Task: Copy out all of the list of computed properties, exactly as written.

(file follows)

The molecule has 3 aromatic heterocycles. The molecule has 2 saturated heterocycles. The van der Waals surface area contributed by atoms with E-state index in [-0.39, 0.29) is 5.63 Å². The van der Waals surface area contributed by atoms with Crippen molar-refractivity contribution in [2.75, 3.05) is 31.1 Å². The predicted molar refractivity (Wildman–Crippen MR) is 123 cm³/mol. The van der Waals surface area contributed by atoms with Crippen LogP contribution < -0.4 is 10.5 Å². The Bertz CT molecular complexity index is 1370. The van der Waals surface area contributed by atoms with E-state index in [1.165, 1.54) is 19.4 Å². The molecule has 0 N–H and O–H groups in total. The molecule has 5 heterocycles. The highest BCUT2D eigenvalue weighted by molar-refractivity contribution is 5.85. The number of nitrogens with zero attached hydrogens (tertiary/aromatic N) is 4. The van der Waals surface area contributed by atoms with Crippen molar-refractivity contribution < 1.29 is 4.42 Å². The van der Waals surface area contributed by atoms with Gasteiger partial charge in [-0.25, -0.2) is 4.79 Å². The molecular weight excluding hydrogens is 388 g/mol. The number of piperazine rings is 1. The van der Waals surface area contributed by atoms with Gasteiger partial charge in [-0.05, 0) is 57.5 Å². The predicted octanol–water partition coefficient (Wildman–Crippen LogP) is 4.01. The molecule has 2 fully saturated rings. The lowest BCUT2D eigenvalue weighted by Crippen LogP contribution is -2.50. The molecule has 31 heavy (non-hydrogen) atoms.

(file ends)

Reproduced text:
The molecule has 3 aromatic heterocycles. The molecule has 2 saturated heterocycles. The van der Waals surface area contributed by atoms with E-state index in [-0.39, 0.29) is 5.63 Å². The van der Waals surface area contributed by atoms with Crippen molar-refractivity contribution in [2.75, 3.05) is 31.1 Å². The predicted molar refractivity (Wildman–Crippen MR) is 123 cm³/mol. The van der Waals surface area contributed by atoms with Crippen LogP contribution < -0.4 is 10.5 Å². The Bertz CT molecular complexity index is 1370. The van der Waals surface area contributed by atoms with E-state index in [1.165, 1.54) is 19.4 Å². The molecule has 0 N–H and O–H groups in total. The molecule has 5 heterocycles. The highest BCUT2D eigenvalue weighted by molar-refractivity contribution is 5.85. The number of nitrogens with zero attached hydrogens (tertiary/aromatic N) is 4. The van der Waals surface area contributed by atoms with Crippen molar-refractivity contribution < 1.29 is 4.42 Å². The van der Waals surface area contributed by atoms with Gasteiger partial charge in [-0.25, -0.2) is 4.79 Å². The molecular weight excluding hydrogens is 388 g/mol. The number of piperazine rings is 1. The van der Waals surface area contributed by atoms with Gasteiger partial charge in [-0.05, 0) is 57.5 Å². The predicted octanol–water partition coefficient (Wildman–Crippen LogP) is 4.01. The molecule has 2 fully saturated rings. The lowest BCUT2D eigenvalue weighted by Crippen LogP contribution is -2.50. The molecule has 31 heavy (non-hydrogen) atoms.